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San Diego County Updates Official Death Toll For April

Ty Figuero, center, a nurse in the Urgent Care at Sharp Rees-Stealy Rancho Bernardo screens a patient with COVID-19 symptoms in a tent set up outside of the hospital, April 14, 2020.
Zoë Meyers
Ty Figuero, center, a nurse in the Urgent Care at Sharp Rees-Stealy Rancho Bernardo screens a patient with COVID-19 symptoms in a tent set up outside of the hospital, April 14, 2020.

The San Diego County Assessor and Recorder has added to the region's death toll for April, showing an increase in deaths likely due to the coronavirus pandemic.

There were 2,086 deaths in San Diego County in April — a 12.7% increase from April 2019.

The new numbers mean total deaths in San Diego County from January to April this year increased by 3.4 percent from the same time period in 2019.

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But the number of deaths in early months of this year did not increase significantly from 2019, suggesting the virus was not widely circulating early in the year. In January, deaths went up by about 3% from January 2019; in February they went up less than 1%; and in March they actually went down by 2.3%.

RELATED: Latest Coronavirus Death Toll Shows A Surge In South San Diego County

Earlier this month, the county’s records showed a decrease in deaths this April compared to April 2019. Jordan Marks, a taxpayer advocate with the Assessor and Recorder’s office, said the change was due to delays in recording death certificates.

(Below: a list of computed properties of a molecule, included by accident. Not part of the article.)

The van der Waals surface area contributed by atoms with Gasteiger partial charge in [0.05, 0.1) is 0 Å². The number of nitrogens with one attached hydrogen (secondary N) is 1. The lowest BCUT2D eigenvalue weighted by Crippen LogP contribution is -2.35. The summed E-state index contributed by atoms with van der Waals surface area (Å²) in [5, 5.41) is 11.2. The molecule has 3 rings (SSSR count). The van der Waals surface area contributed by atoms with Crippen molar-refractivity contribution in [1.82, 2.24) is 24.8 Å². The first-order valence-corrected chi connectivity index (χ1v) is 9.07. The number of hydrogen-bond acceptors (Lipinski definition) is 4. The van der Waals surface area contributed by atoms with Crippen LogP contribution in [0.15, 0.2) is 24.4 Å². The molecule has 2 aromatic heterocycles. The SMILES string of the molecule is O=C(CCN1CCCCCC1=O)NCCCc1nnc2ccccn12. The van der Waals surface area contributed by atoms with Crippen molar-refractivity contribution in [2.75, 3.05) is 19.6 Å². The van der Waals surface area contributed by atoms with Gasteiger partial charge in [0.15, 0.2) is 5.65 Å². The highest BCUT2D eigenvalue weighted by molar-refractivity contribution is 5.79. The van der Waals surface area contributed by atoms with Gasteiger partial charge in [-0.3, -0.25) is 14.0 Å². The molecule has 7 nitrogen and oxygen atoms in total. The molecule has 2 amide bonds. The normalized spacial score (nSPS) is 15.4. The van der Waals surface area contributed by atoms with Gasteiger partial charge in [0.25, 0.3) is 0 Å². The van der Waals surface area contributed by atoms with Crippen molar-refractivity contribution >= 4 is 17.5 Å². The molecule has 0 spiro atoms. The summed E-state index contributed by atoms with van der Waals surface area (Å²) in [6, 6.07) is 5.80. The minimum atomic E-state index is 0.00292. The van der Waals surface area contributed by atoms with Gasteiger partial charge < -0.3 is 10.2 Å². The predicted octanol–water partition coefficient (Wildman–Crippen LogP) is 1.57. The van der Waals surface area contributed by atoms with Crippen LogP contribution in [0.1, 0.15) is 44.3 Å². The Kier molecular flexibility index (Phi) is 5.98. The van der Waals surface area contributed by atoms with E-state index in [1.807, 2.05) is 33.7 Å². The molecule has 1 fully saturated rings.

Even with the updated numbers, the increase in San Diego County deaths during the first four months of the year was much smaller than in other places that at various times have been seen as coronavirus hot spots.

In Colorado, Illinois, Maryland, Massachusetts, New York, New Jersey and Michigan, total death counts were on average 50 percent higher than normal levels for the period, according to data from the Centers for Disease Control. In New York City, the number of deaths was three to six times higher.

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But we shouldn’t jump to any firm conclusions based on these numbers, said Eyal Oren, an epidemiologist at San Diego State University. Comparing deaths between San Diego County and other areas is not "comparing apples to apples," he said.

"There's a lot of variation," Oren said. "How long it takes a death certificate to be completed, what's the cause of death, what's the delay in reporting and calculating deaths especially among people recently testing positive or recently infected."